A matzah brei recipe that transforms the unleavened Jewish flatbread into a light eggy dish flavored with orange zest, cardamom, and creamy ricotta.
It’s Passover, the most celebrated of the Jewish holidays. Passover is an eight-day observance that occurs each spring. It acknowledges the Israelites’ freedom from the ancient Egyptians. Even most of us Gentiles know that with Passover comes specific dietary rituals. Yet I have to say that although I’ve enjoyed Passover dinners with friends, I didn't know the reasoning for the rituals or the big fuss about matzah.
As the story goes, the Israelites left Egypt in such a hurry that they didn’t have time for their bread to rise. So they had to eat it unleavened. That's why starting at noon on the day before Passover, and for the next eight days, Jews are not to have any leavened or fermented grains.
Known as chametz, this includes wheat, barley, rye, oats, and spelt. Not only does this include cakes and cookies, but most alcoholic beverages as well. And to be safe – about all processed foods. More so, according to custom, a Jew must also remove any chametz from their home during this time. Most eat it before Passover or give it away, but there is also mention of burning one’s supply.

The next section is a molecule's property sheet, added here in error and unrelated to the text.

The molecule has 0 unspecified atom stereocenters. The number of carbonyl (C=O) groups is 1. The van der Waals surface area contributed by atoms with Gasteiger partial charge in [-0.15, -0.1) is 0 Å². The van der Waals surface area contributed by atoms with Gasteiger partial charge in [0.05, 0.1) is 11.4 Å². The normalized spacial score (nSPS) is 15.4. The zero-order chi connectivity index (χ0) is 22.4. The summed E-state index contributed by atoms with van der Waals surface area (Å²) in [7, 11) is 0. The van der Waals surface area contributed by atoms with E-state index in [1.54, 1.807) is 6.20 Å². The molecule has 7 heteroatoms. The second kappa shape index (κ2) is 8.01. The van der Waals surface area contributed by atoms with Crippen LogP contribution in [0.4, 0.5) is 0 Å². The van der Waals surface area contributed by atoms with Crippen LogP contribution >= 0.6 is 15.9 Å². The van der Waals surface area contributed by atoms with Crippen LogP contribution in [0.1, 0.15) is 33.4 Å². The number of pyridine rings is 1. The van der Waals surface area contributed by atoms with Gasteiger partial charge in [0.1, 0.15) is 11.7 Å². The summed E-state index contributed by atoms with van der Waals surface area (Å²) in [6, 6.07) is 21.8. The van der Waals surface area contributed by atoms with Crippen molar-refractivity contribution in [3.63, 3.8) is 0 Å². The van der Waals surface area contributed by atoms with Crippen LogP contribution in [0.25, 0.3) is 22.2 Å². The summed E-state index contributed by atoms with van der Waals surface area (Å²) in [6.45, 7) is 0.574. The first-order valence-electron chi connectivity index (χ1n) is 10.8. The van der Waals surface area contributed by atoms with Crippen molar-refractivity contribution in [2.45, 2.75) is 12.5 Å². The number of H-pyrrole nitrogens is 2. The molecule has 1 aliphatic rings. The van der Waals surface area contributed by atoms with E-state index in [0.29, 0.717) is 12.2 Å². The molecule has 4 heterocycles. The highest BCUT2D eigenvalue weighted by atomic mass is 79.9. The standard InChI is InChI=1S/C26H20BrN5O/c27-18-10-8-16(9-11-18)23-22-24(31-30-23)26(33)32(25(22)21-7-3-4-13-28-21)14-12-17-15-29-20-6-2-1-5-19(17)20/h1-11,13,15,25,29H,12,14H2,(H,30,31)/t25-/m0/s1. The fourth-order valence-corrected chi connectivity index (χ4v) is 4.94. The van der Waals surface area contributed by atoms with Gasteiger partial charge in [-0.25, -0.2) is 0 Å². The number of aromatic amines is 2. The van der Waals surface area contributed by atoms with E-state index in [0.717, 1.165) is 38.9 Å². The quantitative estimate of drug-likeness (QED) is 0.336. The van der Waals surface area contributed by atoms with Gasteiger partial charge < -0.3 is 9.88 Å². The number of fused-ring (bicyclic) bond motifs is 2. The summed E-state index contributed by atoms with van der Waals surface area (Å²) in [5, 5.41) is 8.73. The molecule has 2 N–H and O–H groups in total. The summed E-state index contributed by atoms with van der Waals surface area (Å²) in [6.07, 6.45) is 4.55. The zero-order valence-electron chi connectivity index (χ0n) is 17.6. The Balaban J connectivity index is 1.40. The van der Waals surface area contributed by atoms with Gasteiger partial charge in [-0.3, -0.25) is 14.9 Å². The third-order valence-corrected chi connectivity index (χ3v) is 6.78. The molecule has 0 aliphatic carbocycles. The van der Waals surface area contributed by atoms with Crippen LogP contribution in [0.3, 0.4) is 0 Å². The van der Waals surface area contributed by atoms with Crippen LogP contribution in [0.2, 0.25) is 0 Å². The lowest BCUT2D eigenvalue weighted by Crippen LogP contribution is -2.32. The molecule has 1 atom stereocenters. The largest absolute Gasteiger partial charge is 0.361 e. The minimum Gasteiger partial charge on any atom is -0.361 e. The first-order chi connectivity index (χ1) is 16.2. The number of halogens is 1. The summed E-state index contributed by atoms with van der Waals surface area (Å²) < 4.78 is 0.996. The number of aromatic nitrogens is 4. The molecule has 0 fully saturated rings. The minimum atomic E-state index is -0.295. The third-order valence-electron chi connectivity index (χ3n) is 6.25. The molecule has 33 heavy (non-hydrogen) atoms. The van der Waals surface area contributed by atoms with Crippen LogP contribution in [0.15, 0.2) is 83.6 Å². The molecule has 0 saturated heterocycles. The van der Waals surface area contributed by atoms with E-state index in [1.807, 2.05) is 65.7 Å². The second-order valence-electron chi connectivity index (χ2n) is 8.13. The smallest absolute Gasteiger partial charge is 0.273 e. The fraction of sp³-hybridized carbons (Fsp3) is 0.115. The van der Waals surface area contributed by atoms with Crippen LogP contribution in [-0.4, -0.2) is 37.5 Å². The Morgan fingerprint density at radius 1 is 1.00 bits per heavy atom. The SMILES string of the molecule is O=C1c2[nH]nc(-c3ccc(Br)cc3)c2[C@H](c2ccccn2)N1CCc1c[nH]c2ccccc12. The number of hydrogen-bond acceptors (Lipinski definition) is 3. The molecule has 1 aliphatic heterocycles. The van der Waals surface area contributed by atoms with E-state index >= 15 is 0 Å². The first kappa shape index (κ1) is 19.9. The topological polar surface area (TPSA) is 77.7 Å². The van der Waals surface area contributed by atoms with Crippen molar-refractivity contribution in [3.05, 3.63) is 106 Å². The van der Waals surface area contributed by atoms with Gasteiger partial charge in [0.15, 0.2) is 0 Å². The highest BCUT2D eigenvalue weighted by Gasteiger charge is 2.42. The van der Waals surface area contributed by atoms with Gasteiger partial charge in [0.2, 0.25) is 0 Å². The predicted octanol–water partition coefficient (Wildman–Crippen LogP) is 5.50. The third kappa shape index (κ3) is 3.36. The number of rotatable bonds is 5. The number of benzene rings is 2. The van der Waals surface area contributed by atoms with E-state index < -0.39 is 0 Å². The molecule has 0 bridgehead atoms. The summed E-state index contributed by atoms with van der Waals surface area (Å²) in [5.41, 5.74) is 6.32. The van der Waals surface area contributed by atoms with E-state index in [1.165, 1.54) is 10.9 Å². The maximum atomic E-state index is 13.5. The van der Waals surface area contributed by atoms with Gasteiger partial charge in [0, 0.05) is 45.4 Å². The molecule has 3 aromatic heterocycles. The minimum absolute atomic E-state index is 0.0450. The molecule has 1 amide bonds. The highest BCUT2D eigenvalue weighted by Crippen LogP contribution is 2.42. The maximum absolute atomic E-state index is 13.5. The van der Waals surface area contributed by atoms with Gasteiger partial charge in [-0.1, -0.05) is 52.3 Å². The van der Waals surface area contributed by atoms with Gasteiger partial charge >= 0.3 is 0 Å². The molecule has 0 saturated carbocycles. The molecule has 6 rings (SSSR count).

Luckily, they can eat matzah (also spelled “matzo” and “matza”), a type of unleavened bread, in place of chametz. It plays an important role in the first two nights of Passover when dinners called Seders occur. The Seder is a 15 step ritual dinner that involves bitter herbs, onion or potato dipped in saltwater, four cups of wine, and plenty of matzahs.
Matzah is commonly available in grocery stores. In fact, I discovered quite the selection when I took a look for myself. There was gluten-free, whole wheat, egg, thin, thick, everything (like the bagel), and a few others. Yet, it’s the simple flour and water kind that’s permitted for Seder. Egg matzah is sometimes allowed, as is the gluten-free version if you have an intolerance. For the traditional, the flour must come from wheat, barley, spelt, rye or oat.
WHAT DO YOU DO WITH MATZAH?
I took home a box of whole wheat and one of the thin tea styles. But I haven’t read about anyone eating matzah while sipping tea. I wasn’t expecting much. Both were crisp and tasted like a thin, unsalted cracker. I have to say they tasted better than I expected. Matzo Ball Soup, made with ground-up matzah, is well known, but I was curious about other ideas for using them.
Many people stock up on matzah this time of year, and after the holiday passes (pun intended), I’ve seen shelves full of the boxes – including what looks like lifetime supply packs – quickly go on sale. The good news is that in theory, a box of matzah can last forever. But why wait?
Making Matzah Brei
As a Jewish friend informed me, one of the favorite uses for matzah is in a dish known as Matzah Brei. It’s matzah that is cooked and pan-fried with eggs. It’s so simple to make and tastes kind of like French toast crossed with an omelet. You can go savory or sweet.
Of course, I went with a sweet option, adding orange zest and juice, creamy ricotta cheese, and cardamom. I think you'll appreciate how a boring cracker transforms into the beloved matzah brei, perfect for a sweet dessert or the star of a springtime brunch.